‘This is a highly speculative claim with no merit which we strongly refute. Should pollutions ever occur, they are always reported to the Environment Agency. Any claim to the contrary is wholly and completely wrong.

‘Our regulators,  the Environment Agency and Ofwat, set strict targets and performance measures that deliver for our customers and the environment. Severn Trent is recognised as a sector leader by both regulators across operational and environmental measures. We consistently deliver for our customers, and recently received the highest 4* status for environmental performance from the Environment Agency for the fourth year running.’

Legal team behind the claim

Professor Roberts has instructed the law firm Leigh Day to represent her claim against Severn Trent Water and the five other water companies. 

Zoë Mernick-Levene, partner at Leigh Day, said:

‘These claims are hugely significant. Not only is compensation being sought for millions of customers who have, and continue to, pay higher water bills, but we hope it will also send a message to water companies that they cannot unlawfully pollute waterways and mislead their regulators without consequence.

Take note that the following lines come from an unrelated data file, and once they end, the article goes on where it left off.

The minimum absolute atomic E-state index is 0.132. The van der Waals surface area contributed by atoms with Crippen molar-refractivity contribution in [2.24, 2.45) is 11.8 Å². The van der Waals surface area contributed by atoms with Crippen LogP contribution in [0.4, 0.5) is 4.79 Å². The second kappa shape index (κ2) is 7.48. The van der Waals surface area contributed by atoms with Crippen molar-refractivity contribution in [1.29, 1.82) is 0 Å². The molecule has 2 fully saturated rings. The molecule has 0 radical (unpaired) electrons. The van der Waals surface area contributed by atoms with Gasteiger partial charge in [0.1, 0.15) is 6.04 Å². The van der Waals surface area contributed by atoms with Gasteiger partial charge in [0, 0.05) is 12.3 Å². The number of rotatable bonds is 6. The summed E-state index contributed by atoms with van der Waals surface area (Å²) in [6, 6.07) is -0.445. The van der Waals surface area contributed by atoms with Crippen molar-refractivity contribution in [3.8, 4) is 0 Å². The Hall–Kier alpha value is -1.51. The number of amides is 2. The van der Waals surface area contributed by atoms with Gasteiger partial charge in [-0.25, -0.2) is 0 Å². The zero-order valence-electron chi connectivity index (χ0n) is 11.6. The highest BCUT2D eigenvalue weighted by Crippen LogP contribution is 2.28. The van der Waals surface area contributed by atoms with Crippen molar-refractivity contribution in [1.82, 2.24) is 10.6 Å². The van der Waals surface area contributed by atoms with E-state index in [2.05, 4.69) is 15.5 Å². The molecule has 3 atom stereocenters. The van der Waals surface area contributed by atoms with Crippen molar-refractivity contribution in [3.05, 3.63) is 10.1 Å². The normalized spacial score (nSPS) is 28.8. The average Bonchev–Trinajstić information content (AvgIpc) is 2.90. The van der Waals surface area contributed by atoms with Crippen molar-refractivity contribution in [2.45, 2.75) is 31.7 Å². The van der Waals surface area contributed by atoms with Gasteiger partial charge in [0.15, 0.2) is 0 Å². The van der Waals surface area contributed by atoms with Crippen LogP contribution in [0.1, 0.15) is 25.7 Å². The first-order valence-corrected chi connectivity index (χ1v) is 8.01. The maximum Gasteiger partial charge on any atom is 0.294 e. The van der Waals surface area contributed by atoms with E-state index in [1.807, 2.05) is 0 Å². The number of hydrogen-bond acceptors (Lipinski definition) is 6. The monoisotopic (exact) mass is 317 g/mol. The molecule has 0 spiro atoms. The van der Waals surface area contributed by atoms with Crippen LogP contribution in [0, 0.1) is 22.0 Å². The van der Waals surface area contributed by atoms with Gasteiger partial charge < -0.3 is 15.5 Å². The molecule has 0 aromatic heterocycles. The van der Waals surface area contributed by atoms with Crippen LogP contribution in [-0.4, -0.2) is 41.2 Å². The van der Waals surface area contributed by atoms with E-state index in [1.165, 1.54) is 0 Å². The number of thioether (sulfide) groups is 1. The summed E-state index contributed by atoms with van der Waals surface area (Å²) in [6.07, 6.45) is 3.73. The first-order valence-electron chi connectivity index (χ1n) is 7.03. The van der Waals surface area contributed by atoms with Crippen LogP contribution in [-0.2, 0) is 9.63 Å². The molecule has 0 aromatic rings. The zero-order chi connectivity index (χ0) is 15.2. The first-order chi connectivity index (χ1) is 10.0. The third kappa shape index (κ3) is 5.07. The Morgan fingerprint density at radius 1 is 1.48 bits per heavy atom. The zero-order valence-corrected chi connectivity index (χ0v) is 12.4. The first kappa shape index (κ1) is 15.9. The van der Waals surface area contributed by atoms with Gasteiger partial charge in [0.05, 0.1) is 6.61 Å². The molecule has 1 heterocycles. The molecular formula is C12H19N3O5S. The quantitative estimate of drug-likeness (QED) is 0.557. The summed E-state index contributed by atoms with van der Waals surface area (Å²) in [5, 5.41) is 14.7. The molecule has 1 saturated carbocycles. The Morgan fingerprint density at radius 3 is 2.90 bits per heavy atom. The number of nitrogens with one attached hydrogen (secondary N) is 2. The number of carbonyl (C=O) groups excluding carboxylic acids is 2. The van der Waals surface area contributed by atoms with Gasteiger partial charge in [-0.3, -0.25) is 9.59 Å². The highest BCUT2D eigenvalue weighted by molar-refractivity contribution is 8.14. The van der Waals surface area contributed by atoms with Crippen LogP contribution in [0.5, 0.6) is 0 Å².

‘Customers put their trust in water companies, believing that they are correctly reporting these spillages and appropriately treating the sewage so it can safely be returned to the environment. Instead, our client believes they are misleading their regulators and customers are overpaying while England’s waterways are suffering as a result.’

The claim against Severn Trent Water was filed today at the specialist competition court, the Competition Appeal Tribunal. The claims against Anglian Water, Northumbrian Water, Thames Water, United Utilities and Yorkshire Water will be filed over the coming months.

Who is eligible for compensation?

Anyone who has paid a water bill to one or more of the six water companies from April 2020 could be entitled to compensation if the case is won. Severn Trent Water customers may be entitled to compensation if they paid a water bill from April 2017. If the case is won, it is expected compensation would be paid by the water company and its shareholders, not by increasing customers’ bills.

Sign up to Consumer Voice to stay updated as these claims progress. 

Water companies to reduce bills by £150m for missed targets

Water company regulator Ofwat announced in October last year that most water companies will be hit by financial penalties because of missed targets. Eleven companies were asked to reduce customers’ bills by £150m in 2023-2024 due to missed targets for pollution incidents, internal sewer flooding and water supply interruptions. Severn Trent Water was declared to have exceeded its targets and was not asked to reduce its customers’ bills.

The Environment Agency is currently investigating all water companies for ‘widespread and serious non-compliance’ at waste water treatment works that discharge into English waters. This investigation has been underway since 2021 when checks by the Environment Agency and Ofwat led to water companies admitting they could be releasing banned sewage discharges into rivers and watercourses.